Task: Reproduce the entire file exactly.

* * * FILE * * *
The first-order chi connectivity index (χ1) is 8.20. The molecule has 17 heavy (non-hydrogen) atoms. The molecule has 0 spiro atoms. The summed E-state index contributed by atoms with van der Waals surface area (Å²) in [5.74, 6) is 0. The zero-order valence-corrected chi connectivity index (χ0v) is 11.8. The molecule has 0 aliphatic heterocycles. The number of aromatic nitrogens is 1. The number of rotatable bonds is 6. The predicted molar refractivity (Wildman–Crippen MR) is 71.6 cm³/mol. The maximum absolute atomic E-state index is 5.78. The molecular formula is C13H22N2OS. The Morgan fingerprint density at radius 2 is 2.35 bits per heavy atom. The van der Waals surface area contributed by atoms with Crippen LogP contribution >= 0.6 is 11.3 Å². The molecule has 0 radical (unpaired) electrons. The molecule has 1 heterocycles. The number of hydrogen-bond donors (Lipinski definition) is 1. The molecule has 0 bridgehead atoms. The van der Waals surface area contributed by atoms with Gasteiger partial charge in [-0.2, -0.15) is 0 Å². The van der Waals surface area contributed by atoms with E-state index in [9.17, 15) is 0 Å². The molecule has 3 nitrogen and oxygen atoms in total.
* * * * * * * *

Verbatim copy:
The first-order chi connectivity index (χ1) is 8.20. The molecule has 17 heavy (non-hydrogen) atoms. The molecule has 0 spiro atoms. The summed E-state index contributed by atoms with van der Waals surface area (Å²) in [5.74, 6) is 0. The zero-order valence-corrected chi connectivity index (χ0v) is 11.8. The molecule has 0 aliphatic heterocycles. The number of aromatic nitrogens is 1. The number of rotatable bonds is 6. The predicted molar refractivity (Wildman–Crippen MR) is 71.6 cm³/mol. The maximum absolute atomic E-state index is 5.78. The molecular formula is C13H22N2OS. The Morgan fingerprint density at radius 2 is 2.35 bits per heavy atom. The van der Waals surface area contributed by atoms with Crippen LogP contribution >= 0.6 is 11.3 Å². The molecule has 0 radical (unpaired) electrons. The molecule has 1 heterocycles. The number of hydrogen-bond donors (Lipinski definition) is 1. The molecule has 0 bridgehead atoms. The van der Waals surface area contributed by atoms with Gasteiger partial charge in [-0.2, -0.15) is 0 Å². The van der Waals surface area contributed by atoms with E-state index in [9.17, 15) is 0 Å². The molecule has 3 nitrogen and oxygen atoms in total.